Famed Travel Writer Eric Newby Dies at 86
ROBERT SIEGEL, host:
This is ALL THINGS CONSIDERED from NPR News. I'm Robert Siegel.
MELISSA BLOCK, host:
And I'm Melissa Block.
Eric Newby was a British adventurer who first saw the world as a teenager from the decks of a finished grain ship in 1938. He later escaped from a POW camp in Italy during World War II, trekked through Afghanistan's Hindu Kush and navigated the Ganges River.
Those stories eventually became his profession. He went on to write a host of travel books.
SIEGEL: We learned today of Eric Newby's death last week. He was 86. I talked with Eric Newby and his wife Wanda in 1988 when they'd recently spent a blustery winter cycling through Ireland.
Mr. ERIC NEWBY (Travel Writer): We're getting older, you see, too. I mean, well, you know, what the French would call (French spoken), you know, geriatrics, I guess. You know, we're and - a considerable (unintelligible) on Wanda's part to sort of agree to do this cycling bit around Ireland.
Mrs. WANDA NEWBY (Eric's Wife): Actually I think the toughest was on the Ganges because we always slept on sand banks and in the middle of nowhere. Frightened of tigers or whatever. That's just tough.
BLOCK: Today we spoke again with Wanda Newby. She told me about meeting her husband in Italy in 1943. He was a recently escaped prisoner of war hiding from fascists. She was a village girl bringing him food.
Mrs. NEWBY: He was always laughing even in difficult circumstance - you know, when he escaped from the (unintelligible) and thing. And when he was always very careful really. And I thought of him as very eccentric.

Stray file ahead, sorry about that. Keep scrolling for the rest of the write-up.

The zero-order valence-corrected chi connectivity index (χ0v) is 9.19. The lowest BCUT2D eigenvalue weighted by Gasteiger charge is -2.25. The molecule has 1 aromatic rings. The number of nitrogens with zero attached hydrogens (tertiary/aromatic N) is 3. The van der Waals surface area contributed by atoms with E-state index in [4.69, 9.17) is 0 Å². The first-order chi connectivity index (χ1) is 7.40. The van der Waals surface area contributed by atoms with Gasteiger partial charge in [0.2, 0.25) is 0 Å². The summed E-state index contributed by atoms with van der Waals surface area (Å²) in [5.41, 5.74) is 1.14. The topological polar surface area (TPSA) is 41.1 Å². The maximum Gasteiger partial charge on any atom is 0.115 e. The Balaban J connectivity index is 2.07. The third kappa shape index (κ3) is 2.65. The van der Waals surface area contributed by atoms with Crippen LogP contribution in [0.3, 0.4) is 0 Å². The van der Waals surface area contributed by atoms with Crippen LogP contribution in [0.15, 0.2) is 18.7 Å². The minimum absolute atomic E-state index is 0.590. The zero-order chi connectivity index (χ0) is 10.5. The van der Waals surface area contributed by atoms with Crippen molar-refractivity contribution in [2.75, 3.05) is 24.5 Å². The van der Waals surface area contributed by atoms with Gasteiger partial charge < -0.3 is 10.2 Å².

Mrs. NEWBY: Yes. Then I said, well, why don't I help him? And the local doctor and my father took him to the hospital. So I ask to meet him to go and see him. And I went there every day. But unfortunately there were a lot of fascists around. So somebody, a spy, told them and he was taken to Germany again.
And when the war finished he was liberated. Luckily he survived. And he came back and we got married in Florence.
BLOCK: Your husband strikes me as something of an accidental traveler. He was working in the fashion industry as a buyer of women's dresses as I understand it.
Mrs. NEWBY: Yes. First he worked for his parents' firm and then for the John Louis Partnership, which is a big shop. But he didn't like it. His heart wasn't in it. And it was then that he sent a telegram to his old friend who was in the embassy Rio de Janeiro and they went to climb this mountain. And they (unintelligible) to climb it because they didn't know how to use clampons or anything. At any rate, he wrote his first book about his climb there.
BLOCK: A Short Walk in the Hindu Kush.
Mrs. NEWBY: Short Walk in the Hindu Kush.
BLOCK: Well, when he told you I'm going to go to Afghanistan, I'm going to climb these mountains, I'm not a climber but I'm going to go, what did you say to him?
Mrs. NEWBY: Well, I thought he was mad but here you are. I would have liked to go with him really but at that time it was very difficult because women were not accepted in those countries. (Unintelligible)
BLOCK: What was it about travel that ignited him so much, do you think?
Mrs. NEWBY: I think he was very curious how the world worked. I mean he just wanted to see places and people. But whenever he went, he always learned about the country he was going. He would do a lot of preparation, a lot of study of the country. And the more impossible the country was to go to, the more it attracted him.
And he never ever wanted to - even when he traveled for the government to put us in hotels, he never wanted to go, because he said if you are in the Hilton, you can have the Hilton in London. So we always stayed in very modest hotels where you could meet the people. That's what he really liked.
BLOCK: Well, Ms. Newby, thanks very much for talking with us today. We appreciate it.
Mrs. NEWBY: Thank you very much. Good night.
BLOCK: Wanda Newby talking about her husband, the British travel writer Eric Newby. He died Friday at the age of 86.
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